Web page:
However, terror and tragedy was to befall this happy situation. In the early morning of Wednesday, 23rd January 1894, the family awoke to find a fire raging through the house. The Brecon & Radnor County Times of 25.01.1894 described the incident under the unimaginative title, Great Fire at Buckland, adding The Whole of the mansion Completely Gutted, Fortunate Escape of the Family?

On Wednesday morning, 23rd, probably the most disastrous fire of the century occurred at Buckland, the ancient ancestral home of Mr Gwynne-Holford, J. P. etc., some time member of Parliament for the borough of Brecon, which was completely laid in ruins. About 4.30 in the morning, Mrs Gwynne-Holford awoke, and at once observed a strong smell of smoke. She at once aroused her husband and Mr David Gwynne [her nephew]; and it was then discovered by the latter gentleman that the house was on fire.?

The local paper relates how a messenger rode to Brecon, asked directions to the fire station, the alarm was raised, the town’s volunteers donned their breeches, hitched the horses and clattered down the eight miles to reach the fire. No wonder the place was either a raging inferno or a smouldering heap by the time they arrived- either way there was not much they could do to save the building.

The Gwynne-Holfords then engaged the eminent Welsh architect, Stephen Williams, in rebuilding the mansion practically from scratch. They chose a Tudorbethan style, not quite the same as the eponymous Barratt and Bovis homes – but using a combination of rough local sandstone and finer dressed sandstone from Shropshire to recreate the stone mullioned windows, castellations and gabled dormers of an earlier era. Mr Williams was particularly renowned for church buildings and he included a gothic feel to the arches of the porte-cochere entrance. The Victorians loved their steel as it allowed unprecedented ceiling spans and support without load-bearing walls so that the reception rooms could be as large as they wanted. Even for the time, Buckland has unusually large rooms and spaces for a private dwelling. The main lounge, for example, is 18 metres at its widest point and has His and Hers fireplaces, one at either end. This building, completed in 1898, is the Buckland we know now, though subsequently ravished from a century of abuse and neglect.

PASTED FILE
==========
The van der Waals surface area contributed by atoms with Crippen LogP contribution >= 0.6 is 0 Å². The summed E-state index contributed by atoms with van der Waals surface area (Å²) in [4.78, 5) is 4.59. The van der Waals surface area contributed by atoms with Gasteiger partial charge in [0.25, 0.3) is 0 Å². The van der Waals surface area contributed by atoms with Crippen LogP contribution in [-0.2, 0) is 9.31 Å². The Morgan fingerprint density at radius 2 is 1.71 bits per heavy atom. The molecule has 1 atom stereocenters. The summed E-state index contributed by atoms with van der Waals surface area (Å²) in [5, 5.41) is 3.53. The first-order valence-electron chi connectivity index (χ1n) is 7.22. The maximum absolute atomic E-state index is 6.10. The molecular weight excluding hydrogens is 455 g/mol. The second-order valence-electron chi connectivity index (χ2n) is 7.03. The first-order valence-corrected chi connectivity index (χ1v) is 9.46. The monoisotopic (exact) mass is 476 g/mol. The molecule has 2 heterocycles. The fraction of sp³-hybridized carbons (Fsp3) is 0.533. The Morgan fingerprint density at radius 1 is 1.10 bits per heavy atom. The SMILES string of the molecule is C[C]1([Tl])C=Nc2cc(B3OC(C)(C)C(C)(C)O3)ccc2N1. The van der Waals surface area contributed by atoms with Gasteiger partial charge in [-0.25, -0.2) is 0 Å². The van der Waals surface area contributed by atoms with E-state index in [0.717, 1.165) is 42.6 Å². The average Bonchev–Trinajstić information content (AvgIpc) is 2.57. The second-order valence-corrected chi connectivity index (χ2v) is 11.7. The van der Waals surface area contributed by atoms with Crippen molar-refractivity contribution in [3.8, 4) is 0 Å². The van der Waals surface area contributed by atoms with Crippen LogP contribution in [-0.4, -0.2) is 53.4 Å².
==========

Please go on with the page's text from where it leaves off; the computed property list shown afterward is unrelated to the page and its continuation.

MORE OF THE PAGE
The census of 1901 records that the three family members were present in the mansion on census night. James G-Holford is noted as Head of the family aged 68 and ‘Living on own Means’. His wife, Mary was just 35 and their only child, Eleanor, was aged one year old. We often think of Victorian mansions being occupied by large extended families, but at Buckland, there was just the three of them. By contrast, there were fourteen servants in the mansion alone, with many more in other estate buildings. They were all aged between 17 and 36 and only two of them came from Wales. The census reveals surprising mobility amongst the servant class with the staff hailing from as far afield as Cambs, Lincs, Somerset, Devon, Glos, London, Bucks and Hereford.

There were further additions and alterations made to the immediate estate during the Edwardian years of the early twentieth century. A generator house, now Lakeview Cottage, was constructed near the Coach House to supply the mansion with electricity. Buckland was probably one of the first mansions in rural Wales to be truly wired-up. The Gwynne-Holfords had a clear love of tennis and, in a bid to rival the fledgling Wimbledon Championships, laid out 6 courts in one field; four grass and two hard, overlooked by a octagonal pavilion with half-timbers and stone tile roof. Very pretty, but with rather less capacity than Centre Court.